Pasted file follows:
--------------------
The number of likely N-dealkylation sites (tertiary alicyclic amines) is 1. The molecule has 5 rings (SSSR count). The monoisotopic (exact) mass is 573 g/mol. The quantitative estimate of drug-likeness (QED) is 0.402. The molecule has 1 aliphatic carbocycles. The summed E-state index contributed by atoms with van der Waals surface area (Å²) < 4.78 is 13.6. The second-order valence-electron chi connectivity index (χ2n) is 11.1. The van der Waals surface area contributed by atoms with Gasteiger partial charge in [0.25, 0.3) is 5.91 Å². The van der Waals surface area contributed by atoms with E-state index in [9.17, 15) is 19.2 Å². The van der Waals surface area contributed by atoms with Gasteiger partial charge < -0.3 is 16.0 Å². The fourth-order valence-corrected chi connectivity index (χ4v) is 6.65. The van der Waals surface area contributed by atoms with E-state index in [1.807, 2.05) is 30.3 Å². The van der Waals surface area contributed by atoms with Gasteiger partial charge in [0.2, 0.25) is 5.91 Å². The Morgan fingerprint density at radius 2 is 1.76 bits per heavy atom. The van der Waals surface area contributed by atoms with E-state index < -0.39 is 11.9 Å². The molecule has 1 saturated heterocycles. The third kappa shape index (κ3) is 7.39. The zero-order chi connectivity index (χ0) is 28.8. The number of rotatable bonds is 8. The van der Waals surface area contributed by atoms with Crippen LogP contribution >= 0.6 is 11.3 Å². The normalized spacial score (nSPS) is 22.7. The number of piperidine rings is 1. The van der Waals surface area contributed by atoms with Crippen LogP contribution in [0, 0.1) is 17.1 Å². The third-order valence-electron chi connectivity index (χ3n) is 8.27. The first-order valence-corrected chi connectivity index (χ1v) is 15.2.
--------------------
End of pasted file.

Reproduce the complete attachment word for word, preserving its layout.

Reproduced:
The number of likely N-dealkylation sites (tertiary alicyclic amines) is 1. The molecule has 5 rings (SSSR count). The monoisotopic (exact) mass is 573 g/mol. The quantitative estimate of drug-likeness (QED) is 0.402. The molecule has 1 aliphatic carbocycles. The summed E-state index contributed by atoms with van der Waals surface area (Å²) < 4.78 is 13.6. The second-order valence-electron chi connectivity index (χ2n) is 11.1. The van der Waals surface area contributed by atoms with Gasteiger partial charge in [0.25, 0.3) is 5.91 Å². The van der Waals surface area contributed by atoms with E-state index in [9.17, 15) is 19.2 Å². The van der Waals surface area contributed by atoms with Gasteiger partial charge < -0.3 is 16.0 Å². The fourth-order valence-corrected chi connectivity index (χ4v) is 6.65. The van der Waals surface area contributed by atoms with E-state index in [1.807, 2.05) is 30.3 Å². The van der Waals surface area contributed by atoms with Gasteiger partial charge in [0.2, 0.25) is 5.91 Å². The Morgan fingerprint density at radius 2 is 1.76 bits per heavy atom. The van der Waals surface area contributed by atoms with E-state index < -0.39 is 11.9 Å². The molecule has 1 saturated heterocycles. The third kappa shape index (κ3) is 7.39. The zero-order chi connectivity index (χ0) is 28.8. The number of rotatable bonds is 8. The van der Waals surface area contributed by atoms with Crippen LogP contribution >= 0.6 is 11.3 Å². The normalized spacial score (nSPS) is 22.7. The number of piperidine rings is 1. The van der Waals surface area contributed by atoms with Crippen LogP contribution in [0, 0.1) is 17.1 Å². The third-order valence-electron chi connectivity index (χ3n) is 8.27. The first-order valence-corrected chi connectivity index (χ1v) is 15.2.